The last leaves are falling from the maple tree in the front yard this afternoon. Holdouts that refused to give up their grasp of the branch until now. I imagine that they were waiting until they could decide their style of final decent. There are so many to choose from; the flutter from side to side, the twirl, the slow float, the rare “swoop like a bird,” the roll, the “tumble with the wind”. It must be a tough decision, since a leaf really only gets one shot at it.
It is quite a spectacle, all this movement of bright colors in the sky, but I tend to project my thoughts past the festive quality of it to the opportunity for melancholy it signals. I didn’t want the trees to lose their green, let alone be bare. I don’t want another season of cold. But again, it comes.
I suspect that if the leaves had emotions, they might not be as conflicted as I am to watch them fall. In fact, I wonder if they would feel joy. It certainly looks like they are expressing that with their ever-fanciful approaches to falling. They are fully surrendered to a truth that I struggle to embrace; that seasons and cycles are God’s divine plan. Everything has a time and a season—that I cannot control—and that is good and right and beautiful. The Father will never leave me, will provide what is needed in all seasons. He will even facilitate my growth (if I am willing) in one area or another in every season.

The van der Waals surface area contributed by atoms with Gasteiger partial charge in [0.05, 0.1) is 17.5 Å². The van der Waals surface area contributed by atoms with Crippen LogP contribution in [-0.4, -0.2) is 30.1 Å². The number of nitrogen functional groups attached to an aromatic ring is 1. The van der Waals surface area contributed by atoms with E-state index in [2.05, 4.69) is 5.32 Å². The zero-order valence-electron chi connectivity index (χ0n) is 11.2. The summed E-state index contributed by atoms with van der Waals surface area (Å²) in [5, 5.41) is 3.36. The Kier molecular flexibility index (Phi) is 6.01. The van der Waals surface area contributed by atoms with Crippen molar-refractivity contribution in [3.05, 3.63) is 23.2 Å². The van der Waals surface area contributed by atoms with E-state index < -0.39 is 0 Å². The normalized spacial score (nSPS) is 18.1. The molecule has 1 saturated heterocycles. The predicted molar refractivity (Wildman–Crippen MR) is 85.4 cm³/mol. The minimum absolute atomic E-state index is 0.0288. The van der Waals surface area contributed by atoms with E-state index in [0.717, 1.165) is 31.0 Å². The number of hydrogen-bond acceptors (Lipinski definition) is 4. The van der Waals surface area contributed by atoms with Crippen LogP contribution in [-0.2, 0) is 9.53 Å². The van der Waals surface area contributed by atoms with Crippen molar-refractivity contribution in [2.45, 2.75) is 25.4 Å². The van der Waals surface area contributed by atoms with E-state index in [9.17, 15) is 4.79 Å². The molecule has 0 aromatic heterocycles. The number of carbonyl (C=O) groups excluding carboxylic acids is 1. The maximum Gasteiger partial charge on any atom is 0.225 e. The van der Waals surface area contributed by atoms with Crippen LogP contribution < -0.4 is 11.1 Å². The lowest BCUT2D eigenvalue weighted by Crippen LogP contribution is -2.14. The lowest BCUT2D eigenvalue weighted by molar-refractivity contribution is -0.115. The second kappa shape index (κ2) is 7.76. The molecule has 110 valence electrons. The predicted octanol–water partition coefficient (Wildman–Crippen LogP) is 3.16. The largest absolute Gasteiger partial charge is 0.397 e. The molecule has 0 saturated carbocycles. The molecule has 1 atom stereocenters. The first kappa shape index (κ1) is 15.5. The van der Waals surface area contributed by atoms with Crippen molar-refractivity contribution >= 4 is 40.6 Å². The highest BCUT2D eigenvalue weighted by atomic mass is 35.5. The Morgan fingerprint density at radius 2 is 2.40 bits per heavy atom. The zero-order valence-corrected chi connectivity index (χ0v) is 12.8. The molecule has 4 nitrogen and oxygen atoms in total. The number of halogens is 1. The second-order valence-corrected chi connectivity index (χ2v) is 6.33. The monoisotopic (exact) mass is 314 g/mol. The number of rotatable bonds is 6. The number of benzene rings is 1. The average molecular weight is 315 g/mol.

Parker Palmer wrote that we in the West have largely lost our connection with nature’s cycles. We have the illusion of control in our environments and have refined it to the highest level in history. “We do not believe that we “grow” our lives—we believe that we “make” them. Just listen to how we use the word in everyday speech: we make time, make friends, make meaning, make money, make love, make a living.” (Let Your Life Speak, 97)
Denying the cycles of life is tiring. I want to be able to embrace the joy of those last leaves falling, twirling, and swooping as the seasons change. In fact, I think their brilliant colors are evidence of the intention of joy in the change. God could have made them all turn gray or black.
Lord, help us to recognize and embrace the joy and provision available to us in the seasons of our lives, instead of always looking for a better season. Help us to peacefully look for how you might move in us and through us right now, in this season.
J. Scott McElroy is the author of Finding Divine Inspiration and The Creative Church Handbook: Releasing the Power of the Arts in Your Congregation, and director of The New Renaissance Arts Movement. He blogs at JScottMcElroy.com. Reach him at Scott (at)TheNewR.org
Beautiful and thoughtful!
Beautiful and thought provoking!
Anita L Rodriguez-Fitch
Beautiful comments Scott! I can definitely relate to denying the cycles of life: being a native southern Californian who never really experienced four seasons until we moved to Kentucky, I can add that not only is it tiring – it induced (in me anyway) complacency. I continued painting while still in CA but was uncertain where my work might find an audience or why I even made it in the first place. Oh well, I thought, my church doesn’t need my talents just my money. Then we were forced to move to KY and I sense that more than the seasons are changing.